If you are posturing for, or in the middle of a custody dispute, try mediation. This is especially true if you are the parent who thinks he or she may end up as the non-residential parent (non-primary custodian). As a non-residential parent, your odds of building a strong and long-lasting relationship with your children -- by being a part of their lives while they are growing up -- is much greater if you opt for mediation over litigation.
Dr. Robert Emery, author of the highly acclaimed book, The Truth About Children & Divorce, conducted a 12-year study which supported this claim. Dr. Emery followed numerous families, who were all involved in high conflict custody disputes, for a 12-year period of time (commencing from their divorce settlement negotiations, through their divorce and for the remainder of time that they were raising children as co-parents). Those families were randomly assigned either a mediator or a lawyer for the resolution of their case. Dr. Emery made two very interesting findings: In cases where custody disputes were mediated versus litigated, the non-residential parents saw their children, on a weekly basis, at least 19% more than their litigation counterparts (28% versus 9%) and spoke on the phone with them, on a weekly basis, at least 38% more (52% versus 14%).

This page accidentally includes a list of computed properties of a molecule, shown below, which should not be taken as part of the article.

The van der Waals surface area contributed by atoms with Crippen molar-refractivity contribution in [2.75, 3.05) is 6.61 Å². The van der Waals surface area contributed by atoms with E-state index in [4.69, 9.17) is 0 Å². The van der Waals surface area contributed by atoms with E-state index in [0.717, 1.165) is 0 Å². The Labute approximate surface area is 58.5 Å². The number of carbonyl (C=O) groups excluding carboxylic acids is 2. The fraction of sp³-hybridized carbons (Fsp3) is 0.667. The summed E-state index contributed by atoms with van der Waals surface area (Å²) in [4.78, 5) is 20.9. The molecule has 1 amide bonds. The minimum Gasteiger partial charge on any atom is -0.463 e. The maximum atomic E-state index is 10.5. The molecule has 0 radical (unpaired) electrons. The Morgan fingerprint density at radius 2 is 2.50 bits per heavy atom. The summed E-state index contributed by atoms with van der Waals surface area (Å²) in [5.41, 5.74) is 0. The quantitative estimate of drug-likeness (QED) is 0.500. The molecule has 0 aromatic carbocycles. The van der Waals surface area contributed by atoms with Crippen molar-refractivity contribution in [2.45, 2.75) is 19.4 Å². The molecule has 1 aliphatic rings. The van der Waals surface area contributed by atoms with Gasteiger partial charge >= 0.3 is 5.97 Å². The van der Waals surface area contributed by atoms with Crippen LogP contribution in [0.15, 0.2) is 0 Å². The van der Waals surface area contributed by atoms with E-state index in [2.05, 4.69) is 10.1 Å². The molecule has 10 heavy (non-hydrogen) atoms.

Dr. Emery’s study also found that non-residential parents scored much higher in many areas -- including discipline, grooming, religious and moral training, running errands, celebrating holidays, taking part in significant events, school and church activities, recreation, vacations, and problem solving as related to their children -- when scored by the residential parent (primary custodian) where custody disputes were mediated. What does that matter? Tons.
The primary custodian of your child is, obviously, in a position of tremendous influence over that child. This often includes the child’s beliefs and feelings about the other parent. With poorly developed communication skills and negative feelings between the parents (both of which are matters that mediation tries to remedy), this is often a recipe for disaster -- at least in terms of building parent-child relationships with the non-custodial parent.
Good communication skills and a positive relationship between co-parents, however, tend to help build the bond between the non-custodial parent and child. How does mediation fit in? The process of mediation helps parents focus on their children and not on each other. Good mediators are able to encourage parents to respect one another (as much as possible) and support each other as parents. After all, most experts agree that children deserve and have the right, when at all possible, to have two involved parents in their lives. It helps them become stronger adults.
You only have one shot to raise your kids. Mediation helps you sort through the issues and make good choices for your children in your new life as a two-home family.